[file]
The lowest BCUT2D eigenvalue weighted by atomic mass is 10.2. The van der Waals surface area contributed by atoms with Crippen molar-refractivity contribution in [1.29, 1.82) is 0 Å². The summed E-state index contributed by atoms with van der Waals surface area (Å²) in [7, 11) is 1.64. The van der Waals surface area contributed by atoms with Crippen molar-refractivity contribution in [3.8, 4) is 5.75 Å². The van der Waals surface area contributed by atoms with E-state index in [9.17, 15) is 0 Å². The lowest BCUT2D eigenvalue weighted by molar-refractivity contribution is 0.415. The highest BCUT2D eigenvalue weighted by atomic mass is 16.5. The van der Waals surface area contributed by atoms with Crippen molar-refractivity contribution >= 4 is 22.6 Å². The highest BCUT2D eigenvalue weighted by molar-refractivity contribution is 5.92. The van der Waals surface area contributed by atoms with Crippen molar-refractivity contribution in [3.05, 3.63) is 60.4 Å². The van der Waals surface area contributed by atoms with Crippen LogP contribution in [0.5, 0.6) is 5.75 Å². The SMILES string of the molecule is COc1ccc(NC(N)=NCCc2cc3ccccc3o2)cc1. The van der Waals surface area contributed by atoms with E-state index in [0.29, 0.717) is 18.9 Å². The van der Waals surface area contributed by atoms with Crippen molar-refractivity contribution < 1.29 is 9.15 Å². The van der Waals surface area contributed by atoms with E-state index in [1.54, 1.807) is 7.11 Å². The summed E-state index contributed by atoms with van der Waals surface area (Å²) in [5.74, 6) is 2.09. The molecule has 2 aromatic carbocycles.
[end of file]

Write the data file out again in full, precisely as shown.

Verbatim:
The lowest BCUT2D eigenvalue weighted by atomic mass is 10.2. The van der Waals surface area contributed by atoms with Crippen molar-refractivity contribution in [1.29, 1.82) is 0 Å². The summed E-state index contributed by atoms with van der Waals surface area (Å²) in [7, 11) is 1.64. The van der Waals surface area contributed by atoms with Crippen molar-refractivity contribution in [3.8, 4) is 5.75 Å². The van der Waals surface area contributed by atoms with E-state index in [9.17, 15) is 0 Å². The lowest BCUT2D eigenvalue weighted by molar-refractivity contribution is 0.415. The highest BCUT2D eigenvalue weighted by atomic mass is 16.5. The van der Waals surface area contributed by atoms with Crippen molar-refractivity contribution >= 4 is 22.6 Å². The highest BCUT2D eigenvalue weighted by molar-refractivity contribution is 5.92. The van der Waals surface area contributed by atoms with Crippen molar-refractivity contribution in [3.05, 3.63) is 60.4 Å². The van der Waals surface area contributed by atoms with Crippen LogP contribution in [0.5, 0.6) is 5.75 Å². The SMILES string of the molecule is COc1ccc(NC(N)=NCCc2cc3ccccc3o2)cc1. The van der Waals surface area contributed by atoms with E-state index in [0.29, 0.717) is 18.9 Å². The van der Waals surface area contributed by atoms with Crippen molar-refractivity contribution < 1.29 is 9.15 Å². The van der Waals surface area contributed by atoms with E-state index in [1.54, 1.807) is 7.11 Å². The summed E-state index contributed by atoms with van der Waals surface area (Å²) in [5.74, 6) is 2.09. The molecule has 2 aromatic carbocycles.